The Volokh Conspiracy
Mostly law professors | Sometimes contrarian | Often libertarian | Always independent
Whenever the President is ill, people understandably wonder how our system decides when the Vice-President needs to take over. Article II of the Constitution contemplated this, but without giving much by way of details:
In Case of the Removal of the President from Office, or of his Death, Resignation, or Inability to discharge the Powers and Duties of the said Office, the Same shall devolve on the Vice President, and the Congress may by Law provide for the Case of Removal, Death, Resignation or Inability, both of the President and Vice President, declaring what Officer shall then act as President, and such Officer shall act accordingly, until the Disability be removed, or a President shall be elected.
But the Twenty-Fifth Amendment (proposed in 1965 and adopted in 1967) provides a more specific rule, not by defining "inability" (or "disability"), but by indicating which institutions make that decision.
[1.] First (section 3), the President can officially announce his inability (for instance, when he recognizes that he is very sick, or is about to go into surgery), and then later announce that he's back:
Whenever the President transmits to the President pro tempore of the Senate and the Speaker of the House of Representatives his written declaration that he is unable to discharge the powers and duties of his office, and until he transmits to them a written declaration to the contrary, such powers and duties shall be discharged by the Vice President as Acting President.
[2.] Second (section 4), the Vice-President plus a majority of the Cabinet can officially announce such inability on the President's part. (The Cabinet includes the Secretaries of State, Treasury, Defense, Justice [i.e., the Attorney General], Interior, Agriculture, Commerce, Labor, Health & Human Services, Housing & Urban Development, Transportation, Energy, Education, Veterans Affairs, and Homeland Security.)
Naturally, on television this arises in highly controversial, dramatic circumstances, but it can equally apply when, for instance, the President falls into a coma without having an opportunity to issue a written declaration:
Whenever the Vice President and a majority of either the principal officers of the executive departments or of such other body as Congress may by law provide [to my knowledge, Congress has not provided any such other body -EV], transmit to the President pro tempore of the Senate and the Speaker of the House of Representatives their written declaration that the President is unable to discharge the powers and duties of his office, the Vice President shall immediately assume the powers and duties of the office as Acting President.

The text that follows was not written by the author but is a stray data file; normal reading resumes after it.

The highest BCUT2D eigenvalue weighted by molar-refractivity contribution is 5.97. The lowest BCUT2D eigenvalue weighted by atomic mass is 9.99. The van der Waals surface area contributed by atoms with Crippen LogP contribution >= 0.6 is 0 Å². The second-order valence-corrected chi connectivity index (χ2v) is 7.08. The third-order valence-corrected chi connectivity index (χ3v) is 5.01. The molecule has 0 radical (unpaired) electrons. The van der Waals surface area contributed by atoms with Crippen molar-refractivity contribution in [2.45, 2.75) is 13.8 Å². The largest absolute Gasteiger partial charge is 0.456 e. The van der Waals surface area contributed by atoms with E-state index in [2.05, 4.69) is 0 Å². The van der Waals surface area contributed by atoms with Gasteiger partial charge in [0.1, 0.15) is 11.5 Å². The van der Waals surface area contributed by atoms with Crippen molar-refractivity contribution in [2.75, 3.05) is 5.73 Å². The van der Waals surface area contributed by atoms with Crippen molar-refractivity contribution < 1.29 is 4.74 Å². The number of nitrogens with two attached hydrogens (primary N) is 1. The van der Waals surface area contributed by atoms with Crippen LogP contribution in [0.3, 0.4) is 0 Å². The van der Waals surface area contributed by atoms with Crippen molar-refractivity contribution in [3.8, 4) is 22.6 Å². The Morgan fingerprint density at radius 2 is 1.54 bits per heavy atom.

And then when the President says he's ready to come back, his decision generally prevails …
[3.] unless the Vice President and a majority of the Cabinet say nay:
Thereafter, when the President transmits to the President pro tempore of the Senate and the Speaker of the House of Representatives his written declaration that no inability exists, he shall resume the powers and duties of his office unless the Vice President and a majority of either the principal officers of the executive department or of such other body as Congress may by law provide, transmit within four days to the President pro tempore of the Senate and the Speaker of the House of Representatives their written declaration that the President is unable to discharge the powers and duties of his office.
And then if there is disagreement between the President on one side and the Vice President plus a majority of the Cabinet on the other, Congress decides:
Thereupon Congress shall decide the issue, assembling within forty-eight hours for that purpose if not in session. If the Congress, within twenty-one days after receipt of the latter written declaration, or, if Congress is not in session, within twenty-one days after Congress is required to assemble, determines by two-thirds vote of both Houses that the President is unable to discharge the powers and duties of his office, the Vice President shall continue to discharge the same as Acting President; otherwise, the President shall resume the powers and duties of his office.
In effect, that means that, if the President says he is able to discharge his duties, he wins if
- the Vice-President agrees with the President,
- half or more of the Cabinet agrees with the President,
- more than one third of the House agrees with the President, or
- more than one third of the Senate agrees with the President.
And that is of course deliberate: The President is the one who has been elected, and it should take (in the event of a dispute) the agreement of many institutions to dislodge him on grounds of supposed inability to discharge the powers and duties of the Presidency. Of course, usually there won't be a dispute, and the much less dramatic items 1 and 2 above control.
What about the courts? I very much doubt that courts will get involved; this is very sort of "nonjusticiable" "political question" on which there is "a textually demonstrable constitutional commitment of the issue to a coordinate political department" (or, here, two coordinate political departments) and "a lack of judicially discoverable and manageable standards for resolving it."
For more, see Ilya's post below, which also deals with what happens to the election if President Trump—or for that matter Vice-President Biden—dies or becomes too incapacitated to be elected.